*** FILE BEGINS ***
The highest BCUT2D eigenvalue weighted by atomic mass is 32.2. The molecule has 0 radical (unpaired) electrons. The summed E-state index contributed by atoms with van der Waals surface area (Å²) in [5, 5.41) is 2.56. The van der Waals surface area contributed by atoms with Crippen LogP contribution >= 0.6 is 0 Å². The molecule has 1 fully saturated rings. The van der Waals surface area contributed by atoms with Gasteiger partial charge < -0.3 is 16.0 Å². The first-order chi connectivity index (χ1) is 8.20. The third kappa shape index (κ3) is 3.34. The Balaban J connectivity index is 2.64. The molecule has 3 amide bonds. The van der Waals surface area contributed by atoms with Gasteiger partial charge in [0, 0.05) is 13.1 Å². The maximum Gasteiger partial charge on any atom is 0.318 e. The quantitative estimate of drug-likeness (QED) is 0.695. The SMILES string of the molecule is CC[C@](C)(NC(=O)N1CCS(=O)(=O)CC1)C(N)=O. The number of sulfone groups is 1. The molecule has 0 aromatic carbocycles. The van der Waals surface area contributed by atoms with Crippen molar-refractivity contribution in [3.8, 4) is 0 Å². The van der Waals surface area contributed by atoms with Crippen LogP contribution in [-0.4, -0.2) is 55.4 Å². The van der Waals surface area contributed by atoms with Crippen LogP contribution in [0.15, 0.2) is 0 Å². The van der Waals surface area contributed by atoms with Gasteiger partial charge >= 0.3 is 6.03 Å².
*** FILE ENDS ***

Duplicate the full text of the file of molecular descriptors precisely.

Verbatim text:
The highest BCUT2D eigenvalue weighted by atomic mass is 32.2. The molecule has 0 radical (unpaired) electrons. The summed E-state index contributed by atoms with van der Waals surface area (Å²) in [5, 5.41) is 2.56. The van der Waals surface area contributed by atoms with Crippen LogP contribution >= 0.6 is 0 Å². The molecule has 1 fully saturated rings. The van der Waals surface area contributed by atoms with Gasteiger partial charge < -0.3 is 16.0 Å². The first-order chi connectivity index (χ1) is 8.20. The third kappa shape index (κ3) is 3.34. The Balaban J connectivity index is 2.64. The molecule has 3 amide bonds. The van der Waals surface area contributed by atoms with Gasteiger partial charge in [0, 0.05) is 13.1 Å². The maximum Gasteiger partial charge on any atom is 0.318 e. The quantitative estimate of drug-likeness (QED) is 0.695. The SMILES string of the molecule is CC[C@](C)(NC(=O)N1CCS(=O)(=O)CC1)C(N)=O. The number of sulfone groups is 1. The molecule has 0 aromatic carbocycles. The van der Waals surface area contributed by atoms with Crippen molar-refractivity contribution in [3.8, 4) is 0 Å². The van der Waals surface area contributed by atoms with Crippen LogP contribution in [-0.4, -0.2) is 55.4 Å². The van der Waals surface area contributed by atoms with Crippen LogP contribution in [0.15, 0.2) is 0 Å². The van der Waals surface area contributed by atoms with Gasteiger partial charge >= 0.3 is 6.03 Å².